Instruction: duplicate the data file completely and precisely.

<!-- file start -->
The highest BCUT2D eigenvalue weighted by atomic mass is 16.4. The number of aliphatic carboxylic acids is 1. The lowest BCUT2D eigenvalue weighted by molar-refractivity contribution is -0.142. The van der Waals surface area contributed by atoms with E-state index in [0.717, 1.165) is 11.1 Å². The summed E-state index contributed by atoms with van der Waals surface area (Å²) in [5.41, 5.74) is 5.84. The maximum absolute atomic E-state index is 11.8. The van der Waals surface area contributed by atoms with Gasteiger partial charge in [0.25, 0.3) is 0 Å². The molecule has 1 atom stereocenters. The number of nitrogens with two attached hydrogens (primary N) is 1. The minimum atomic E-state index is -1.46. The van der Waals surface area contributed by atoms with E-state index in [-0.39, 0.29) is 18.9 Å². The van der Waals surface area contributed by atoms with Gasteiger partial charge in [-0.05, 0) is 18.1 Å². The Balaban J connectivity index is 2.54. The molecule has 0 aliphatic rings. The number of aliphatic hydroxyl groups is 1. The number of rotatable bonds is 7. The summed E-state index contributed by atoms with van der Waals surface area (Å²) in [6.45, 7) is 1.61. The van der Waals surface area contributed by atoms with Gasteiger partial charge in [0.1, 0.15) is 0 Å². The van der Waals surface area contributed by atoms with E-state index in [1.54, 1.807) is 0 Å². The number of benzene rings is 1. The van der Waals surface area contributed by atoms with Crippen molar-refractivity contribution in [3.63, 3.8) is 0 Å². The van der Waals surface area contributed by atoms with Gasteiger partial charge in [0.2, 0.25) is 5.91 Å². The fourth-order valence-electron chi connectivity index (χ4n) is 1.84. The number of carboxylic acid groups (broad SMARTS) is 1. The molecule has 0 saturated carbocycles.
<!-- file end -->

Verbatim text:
The highest BCUT2D eigenvalue weighted by atomic mass is 16.4. The number of aliphatic carboxylic acids is 1. The lowest BCUT2D eigenvalue weighted by molar-refractivity contribution is -0.142. The van der Waals surface area contributed by atoms with E-state index in [0.717, 1.165) is 11.1 Å². The summed E-state index contributed by atoms with van der Waals surface area (Å²) in [5.41, 5.74) is 5.84. The maximum absolute atomic E-state index is 11.8. The van der Waals surface area contributed by atoms with Gasteiger partial charge in [0.25, 0.3) is 0 Å². The molecule has 1 atom stereocenters. The number of nitrogens with two attached hydrogens (primary N) is 1. The minimum atomic E-state index is -1.46. The van der Waals surface area contributed by atoms with E-state index in [-0.39, 0.29) is 18.9 Å². The van der Waals surface area contributed by atoms with Gasteiger partial charge in [-0.05, 0) is 18.1 Å². The Balaban J connectivity index is 2.54. The molecule has 0 aliphatic rings. The number of aliphatic hydroxyl groups is 1. The number of rotatable bonds is 7. The summed E-state index contributed by atoms with van der Waals surface area (Å²) in [6.45, 7) is 1.61. The van der Waals surface area contributed by atoms with Gasteiger partial charge in [0.1, 0.15) is 0 Å². The van der Waals surface area contributed by atoms with E-state index in [1.54, 1.807) is 0 Å². The number of benzene rings is 1. The van der Waals surface area contributed by atoms with Crippen molar-refractivity contribution in [3.63, 3.8) is 0 Å². The van der Waals surface area contributed by atoms with Gasteiger partial charge in [0.2, 0.25) is 5.91 Å². The fourth-order valence-electron chi connectivity index (χ4n) is 1.84. The number of carboxylic acid groups (broad SMARTS) is 1. The molecule has 0 saturated carbocycles.